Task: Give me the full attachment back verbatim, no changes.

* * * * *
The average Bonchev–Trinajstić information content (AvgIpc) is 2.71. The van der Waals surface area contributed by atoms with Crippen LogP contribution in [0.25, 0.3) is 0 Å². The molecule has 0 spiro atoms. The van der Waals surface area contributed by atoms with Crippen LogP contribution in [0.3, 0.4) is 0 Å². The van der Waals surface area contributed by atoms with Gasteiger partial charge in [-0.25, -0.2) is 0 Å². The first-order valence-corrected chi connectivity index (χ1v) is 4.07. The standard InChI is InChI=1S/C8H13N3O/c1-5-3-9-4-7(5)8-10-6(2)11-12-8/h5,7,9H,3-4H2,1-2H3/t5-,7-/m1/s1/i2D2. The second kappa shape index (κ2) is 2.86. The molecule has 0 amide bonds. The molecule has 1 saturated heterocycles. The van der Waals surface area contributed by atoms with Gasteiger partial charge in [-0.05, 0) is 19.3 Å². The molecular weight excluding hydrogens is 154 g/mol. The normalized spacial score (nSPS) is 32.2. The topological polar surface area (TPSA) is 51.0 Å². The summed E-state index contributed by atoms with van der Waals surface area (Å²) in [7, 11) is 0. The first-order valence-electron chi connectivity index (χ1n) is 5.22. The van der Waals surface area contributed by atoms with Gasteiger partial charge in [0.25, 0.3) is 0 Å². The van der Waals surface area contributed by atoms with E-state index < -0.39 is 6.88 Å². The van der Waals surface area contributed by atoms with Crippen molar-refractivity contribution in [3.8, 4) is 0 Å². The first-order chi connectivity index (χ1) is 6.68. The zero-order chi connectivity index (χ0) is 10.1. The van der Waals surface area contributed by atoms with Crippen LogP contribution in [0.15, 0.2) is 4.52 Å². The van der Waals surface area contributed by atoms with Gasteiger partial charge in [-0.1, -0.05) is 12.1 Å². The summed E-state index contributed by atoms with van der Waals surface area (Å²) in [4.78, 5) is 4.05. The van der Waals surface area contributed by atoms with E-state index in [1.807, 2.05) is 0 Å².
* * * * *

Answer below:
The average Bonchev–Trinajstić information content (AvgIpc) is 2.71. The van der Waals surface area contributed by atoms with Crippen LogP contribution in [0.25, 0.3) is 0 Å². The molecule has 0 spiro atoms. The van der Waals surface area contributed by atoms with Crippen LogP contribution in [0.3, 0.4) is 0 Å². The van der Waals surface area contributed by atoms with Gasteiger partial charge in [-0.25, -0.2) is 0 Å². The first-order valence-corrected chi connectivity index (χ1v) is 4.07. The standard InChI is InChI=1S/C8H13N3O/c1-5-3-9-4-7(5)8-10-6(2)11-12-8/h5,7,9H,3-4H2,1-2H3/t5-,7-/m1/s1/i2D2. The second kappa shape index (κ2) is 2.86. The molecule has 0 amide bonds. The molecule has 1 saturated heterocycles. The van der Waals surface area contributed by atoms with Gasteiger partial charge in [-0.05, 0) is 19.3 Å². The molecular weight excluding hydrogens is 154 g/mol. The normalized spacial score (nSPS) is 32.2. The topological polar surface area (TPSA) is 51.0 Å². The summed E-state index contributed by atoms with van der Waals surface area (Å²) in [7, 11) is 0. The first-order valence-electron chi connectivity index (χ1n) is 5.22. The van der Waals surface area contributed by atoms with Gasteiger partial charge in [0.25, 0.3) is 0 Å². The van der Waals surface area contributed by atoms with E-state index < -0.39 is 6.88 Å². The van der Waals surface area contributed by atoms with Crippen molar-refractivity contribution in [3.8, 4) is 0 Å². The first-order chi connectivity index (χ1) is 6.68. The zero-order chi connectivity index (χ0) is 10.1. The van der Waals surface area contributed by atoms with Crippen LogP contribution in [0.15, 0.2) is 4.52 Å². The van der Waals surface area contributed by atoms with Gasteiger partial charge in [-0.1, -0.05) is 12.1 Å². The summed E-state index contributed by atoms with van der Waals surface area (Å²) in [4.78, 5) is 4.05. The van der Waals surface area contributed by atoms with E-state index in [1.807, 2.05) is 0 Å².